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Sports Then and Now




Ali vs. Frazier, Part I: The Fight of the Century

Posted on March 08, 2010 by Dean Hybl
Frazier knocked Ali down for only the third time in his career in the final round of their first meeting.

Frazier knocked Ali down for only the third time in his career in the final round of their first meeting.

Considering that the sport of boxing is known for using hype to try and turn the most mundane match into a “must see moment”, you might question the validity of a fight dubbed the “Fight of the Century.” However, when undefeated heavyweights Joe Frazier and Muhammad Ali met in the ring for the first time at Madison Square Garden on March 8, 1971 there was little question that this was a special night and an important moment in the history of boxing.

Perhaps not since the second Louis-Schmeling fight more than 30 years earlier had a heavyweight fight been as anticipated.

The fight matched the controversial Ali, who had been stripped of the Heavyweight Title after refusing induction into the military, against the man who had ultimately taken his place as the Heavyweight Champion.

The 29-year-old Ali entered the fight with a career record of 31-0 (25 knockouts), including two victories in tune-ups since being reinstated after a three and a half year layoff from the sport.

The 27-year-old Frazier was in his prime with a 26-0 record, including 23 wins by knockout.

This battle of titans brought out many of the stars of the day, including Frank Sinatra, Burt Lancaster, Dustin Hoffman, Diana Ross and Woody Allen. Just to ensure they were close to the action, Sinatra served as a photographer for Life magazine and Lancaster served as a “color commentator” on the television broadcast.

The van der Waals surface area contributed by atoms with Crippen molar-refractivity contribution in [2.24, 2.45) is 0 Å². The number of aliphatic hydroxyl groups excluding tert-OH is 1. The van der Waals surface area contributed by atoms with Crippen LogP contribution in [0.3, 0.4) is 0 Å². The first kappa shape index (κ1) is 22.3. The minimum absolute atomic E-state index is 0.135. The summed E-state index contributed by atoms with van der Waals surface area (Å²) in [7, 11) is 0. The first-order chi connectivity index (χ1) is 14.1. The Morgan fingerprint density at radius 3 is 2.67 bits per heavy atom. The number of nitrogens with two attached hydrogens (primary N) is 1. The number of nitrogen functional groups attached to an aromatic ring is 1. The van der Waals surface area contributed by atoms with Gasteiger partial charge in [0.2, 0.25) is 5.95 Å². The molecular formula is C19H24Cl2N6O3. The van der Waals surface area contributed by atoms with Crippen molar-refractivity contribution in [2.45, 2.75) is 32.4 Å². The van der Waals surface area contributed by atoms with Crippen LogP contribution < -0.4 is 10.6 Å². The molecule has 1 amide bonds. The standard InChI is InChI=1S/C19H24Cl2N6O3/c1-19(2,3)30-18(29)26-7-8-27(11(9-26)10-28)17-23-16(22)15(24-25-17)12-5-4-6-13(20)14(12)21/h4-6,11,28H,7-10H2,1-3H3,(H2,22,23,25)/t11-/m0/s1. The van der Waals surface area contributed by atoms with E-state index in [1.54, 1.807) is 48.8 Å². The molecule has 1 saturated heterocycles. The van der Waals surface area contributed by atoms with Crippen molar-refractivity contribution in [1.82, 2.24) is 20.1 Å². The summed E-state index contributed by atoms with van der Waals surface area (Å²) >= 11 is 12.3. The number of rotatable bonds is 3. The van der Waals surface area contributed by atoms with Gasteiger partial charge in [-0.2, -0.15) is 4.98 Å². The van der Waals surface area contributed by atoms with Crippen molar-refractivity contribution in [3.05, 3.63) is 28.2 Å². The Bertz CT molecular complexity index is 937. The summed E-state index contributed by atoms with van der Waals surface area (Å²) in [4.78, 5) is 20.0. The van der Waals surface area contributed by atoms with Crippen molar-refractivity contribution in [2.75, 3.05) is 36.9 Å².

Though he came out strong and dominated the first three rounds, it soon became obvious to most that even after two tune-ups, Ali was not the same fighter who had devastated his opposition during his reign as Heavyweight Champion.

Frazier withstood the early charge and by the 11th round had seized control of the fight. He knocked Ali down with a devastating blow to the jaw in the 15th round, but Ali managed to rise and finish the fight.

The final decision was no surprise to anyone watching as Frazier won an unanimous decision.

It would prove to be the pinnacle moment of his career. Less than a year later he lost the title to George Foreman and then lost two additional fights with Ali and another to Foreman. He retired in 1976 with a career record of 32-4. He returned to the ring for one fight in 1981, but the matchup with Floyd Cummings ended in a draw.

Ali did lots of talking before the fight, but Frazier saved his for the ring.

Ali did lots of talking before the fight, but Frazier saved his for the ring.

As Ali shed his “ring rust” over the next couple years he began to rely more on withstanding punches than on dancing around the way he had earlier in his career.

He went on to fight 29 more times in his career and twice re-claimed the Heavyweight Championship. The first time was thanks to a famous victory over George Foreman in the “Rumble in the Jungle” in 1974 and the second time against Leon Spinks in 1978.

Ali lost three of his final four career fights, but finished with a career record of 56-5.

Below are some clips and memories from the “Fight of the Century.”


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